Ashes to ashes
    Dust to dust
    Your game is over
    Replay if you must
    Burma-Shave
  • Humor columnist Lewis Grizzard wrote an article about Rosie Ruiz, who was accused of cheating in the Boston Marathon by slipping into the race shortly before the finish line. He suggested several tests to prevent this, including a set of these signs at five-mile intervals. After the race, each finisher would have to recite the rhyme. For example:
    Here sits Rosie
    Brokenhearted
    She finished fine
    But she never started
    Burma-Shave
  • XKCD has a reference
  • In a Popeye short from the 1940s or 1950s, Popeye and Bluto moved to a deserted island to escape the perils of women, and put up the following warning signs:
    No dames
    No hens
    No skirts
    No wrens
    This island is only for mens!
    Burma-Shave
  • The Time Traveler's Wife: One of Claire's journal entries in her childhood begins with her helping her mostly-blind grandmother complete a crossword puzzle.
    Claire: Ten letters, the clue says, "Don't stick your neck out too far."
    Grandmother: BURMASHAVE. Before your time.
  • The Looney Tunes classic "Rabbit Seasoning" begins with Daffy putting up "rabbit season" signs, starting with this:
    If you're looking for fun
    You don't need a reason
    All you need is a gun
    It's rabbit season!
  • One of the "driving-to-California" episodes of I Love Lucy originally had a scene where Lucy reads some Burma-Shave signs aloud. This was excised from the syndication cut, although it's included as a bonus on the season 4 DVD.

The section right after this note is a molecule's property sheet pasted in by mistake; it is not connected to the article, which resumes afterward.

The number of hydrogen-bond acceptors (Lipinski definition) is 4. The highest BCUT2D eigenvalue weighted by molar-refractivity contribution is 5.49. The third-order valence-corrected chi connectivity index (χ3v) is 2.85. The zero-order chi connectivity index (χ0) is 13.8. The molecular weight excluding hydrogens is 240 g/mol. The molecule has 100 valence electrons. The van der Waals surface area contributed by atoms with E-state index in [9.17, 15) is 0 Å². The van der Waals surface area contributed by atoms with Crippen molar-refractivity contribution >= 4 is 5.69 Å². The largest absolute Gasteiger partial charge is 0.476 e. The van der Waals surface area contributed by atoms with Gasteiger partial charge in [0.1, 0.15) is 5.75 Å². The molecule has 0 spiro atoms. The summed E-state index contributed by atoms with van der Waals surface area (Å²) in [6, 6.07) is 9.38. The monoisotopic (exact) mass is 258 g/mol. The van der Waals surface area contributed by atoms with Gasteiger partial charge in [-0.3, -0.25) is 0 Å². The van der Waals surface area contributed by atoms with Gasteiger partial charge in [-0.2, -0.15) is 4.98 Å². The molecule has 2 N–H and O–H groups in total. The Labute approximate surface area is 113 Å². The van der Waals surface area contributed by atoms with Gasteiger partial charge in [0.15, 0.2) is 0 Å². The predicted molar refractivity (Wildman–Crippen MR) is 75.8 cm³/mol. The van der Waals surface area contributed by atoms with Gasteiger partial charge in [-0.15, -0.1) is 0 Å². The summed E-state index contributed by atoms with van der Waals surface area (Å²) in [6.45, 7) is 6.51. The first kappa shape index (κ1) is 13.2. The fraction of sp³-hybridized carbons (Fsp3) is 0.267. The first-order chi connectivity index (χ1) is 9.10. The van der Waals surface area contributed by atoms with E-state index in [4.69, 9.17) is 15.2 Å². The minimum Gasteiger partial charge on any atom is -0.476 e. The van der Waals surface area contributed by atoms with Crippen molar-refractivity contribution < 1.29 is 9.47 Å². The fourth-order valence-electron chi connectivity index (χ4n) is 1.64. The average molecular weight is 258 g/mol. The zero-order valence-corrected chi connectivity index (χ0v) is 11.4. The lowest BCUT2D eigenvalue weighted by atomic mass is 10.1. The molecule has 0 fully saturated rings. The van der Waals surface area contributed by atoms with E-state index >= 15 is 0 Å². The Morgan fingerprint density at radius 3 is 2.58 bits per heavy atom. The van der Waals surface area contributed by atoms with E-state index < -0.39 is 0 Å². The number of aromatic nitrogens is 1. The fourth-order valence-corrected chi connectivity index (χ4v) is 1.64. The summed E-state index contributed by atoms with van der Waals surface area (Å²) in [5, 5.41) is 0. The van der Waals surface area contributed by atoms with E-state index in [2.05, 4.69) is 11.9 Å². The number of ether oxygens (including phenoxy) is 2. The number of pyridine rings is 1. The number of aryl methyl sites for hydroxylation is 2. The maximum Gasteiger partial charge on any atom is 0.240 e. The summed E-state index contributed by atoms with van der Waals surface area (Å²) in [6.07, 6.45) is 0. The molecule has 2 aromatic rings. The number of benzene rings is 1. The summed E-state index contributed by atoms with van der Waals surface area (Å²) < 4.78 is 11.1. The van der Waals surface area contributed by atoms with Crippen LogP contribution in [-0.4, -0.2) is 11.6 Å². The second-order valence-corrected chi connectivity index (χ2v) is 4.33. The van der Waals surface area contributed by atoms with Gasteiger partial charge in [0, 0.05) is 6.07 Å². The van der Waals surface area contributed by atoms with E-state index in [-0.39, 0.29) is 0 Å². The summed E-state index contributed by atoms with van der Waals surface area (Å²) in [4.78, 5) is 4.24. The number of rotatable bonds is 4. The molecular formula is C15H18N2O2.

• The final episode of M*A*S*H has Hawkeye placed in a mental hospital after suffering a severe emotional breakdown. After counseling sessions with Sidney Freedman, he's reassigned to the 4077th; as he's being driven back by jeep, the driver points out a series of homemade signs that the rest of the staff have put up along the road to welcome him back:
    Hawk was gone
    Now he's here
    Dance 'til dawn
    Give a cheer
    Burma-Shave
  • Square Root of Minus Garfield has a version of the signs:
    Beware of Dog
    He'll eat your kitten!
    You Must Be This Tall to be Bitten
    Burma-Shave
  • Sandcastle Builder has one in the description of the 'Panther Glaze' boost, which doesn't really rhyme:
    Early cat
    Takes the blocks
    But the late
    Brings the chips
    Panther Glaze
  • Newspaper comic B.C. managed an indirect version, albeit set to a limerick meter:
    There once was a young man named Peter
    Who spoke with a definite meter
    He drew up some signs
    And he wrote out up his lines
    And now Peter's meter is neater.
    • "Guess what I've invented." "Shaving cream?"

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alternative title(s): Burma Shave